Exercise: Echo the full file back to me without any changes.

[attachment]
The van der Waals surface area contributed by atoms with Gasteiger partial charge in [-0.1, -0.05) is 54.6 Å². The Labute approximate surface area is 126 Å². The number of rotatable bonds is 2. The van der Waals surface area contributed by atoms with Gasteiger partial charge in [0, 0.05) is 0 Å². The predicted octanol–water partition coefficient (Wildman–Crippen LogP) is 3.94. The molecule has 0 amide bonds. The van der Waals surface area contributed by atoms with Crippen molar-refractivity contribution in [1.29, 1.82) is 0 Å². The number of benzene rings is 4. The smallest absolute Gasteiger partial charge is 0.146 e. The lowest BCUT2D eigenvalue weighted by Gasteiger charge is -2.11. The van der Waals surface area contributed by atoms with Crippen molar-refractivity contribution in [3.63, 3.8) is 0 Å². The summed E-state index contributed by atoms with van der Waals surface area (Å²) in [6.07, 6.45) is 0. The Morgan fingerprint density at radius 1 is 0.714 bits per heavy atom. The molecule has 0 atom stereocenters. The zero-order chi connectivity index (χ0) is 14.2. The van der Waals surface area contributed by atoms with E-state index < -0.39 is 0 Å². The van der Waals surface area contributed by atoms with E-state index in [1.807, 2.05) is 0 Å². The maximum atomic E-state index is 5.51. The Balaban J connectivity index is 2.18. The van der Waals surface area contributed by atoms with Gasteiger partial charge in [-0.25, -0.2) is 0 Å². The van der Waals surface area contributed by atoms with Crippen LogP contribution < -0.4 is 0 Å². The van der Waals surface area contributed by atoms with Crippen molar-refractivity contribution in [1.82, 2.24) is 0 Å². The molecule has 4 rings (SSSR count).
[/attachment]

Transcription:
The van der Waals surface area contributed by atoms with Gasteiger partial charge in [-0.1, -0.05) is 54.6 Å². The Labute approximate surface area is 126 Å². The number of rotatable bonds is 2. The van der Waals surface area contributed by atoms with Gasteiger partial charge in [0, 0.05) is 0 Å². The predicted octanol–water partition coefficient (Wildman–Crippen LogP) is 3.94. The molecule has 0 amide bonds. The van der Waals surface area contributed by atoms with Crippen molar-refractivity contribution in [1.29, 1.82) is 0 Å². The number of benzene rings is 4. The smallest absolute Gasteiger partial charge is 0.146 e. The lowest BCUT2D eigenvalue weighted by Gasteiger charge is -2.11. The van der Waals surface area contributed by atoms with Crippen molar-refractivity contribution in [3.63, 3.8) is 0 Å². The summed E-state index contributed by atoms with van der Waals surface area (Å²) in [6.07, 6.45) is 0. The Morgan fingerprint density at radius 1 is 0.714 bits per heavy atom. The molecule has 0 atom stereocenters. The zero-order chi connectivity index (χ0) is 14.2. The van der Waals surface area contributed by atoms with E-state index < -0.39 is 0 Å². The van der Waals surface area contributed by atoms with E-state index in [1.807, 2.05) is 0 Å². The maximum atomic E-state index is 5.51. The Balaban J connectivity index is 2.18. The van der Waals surface area contributed by atoms with Gasteiger partial charge in [-0.25, -0.2) is 0 Å². The van der Waals surface area contributed by atoms with Crippen LogP contribution < -0.4 is 0 Å². The van der Waals surface area contributed by atoms with Crippen molar-refractivity contribution in [1.82, 2.24) is 0 Å². The molecule has 4 rings (SSSR count).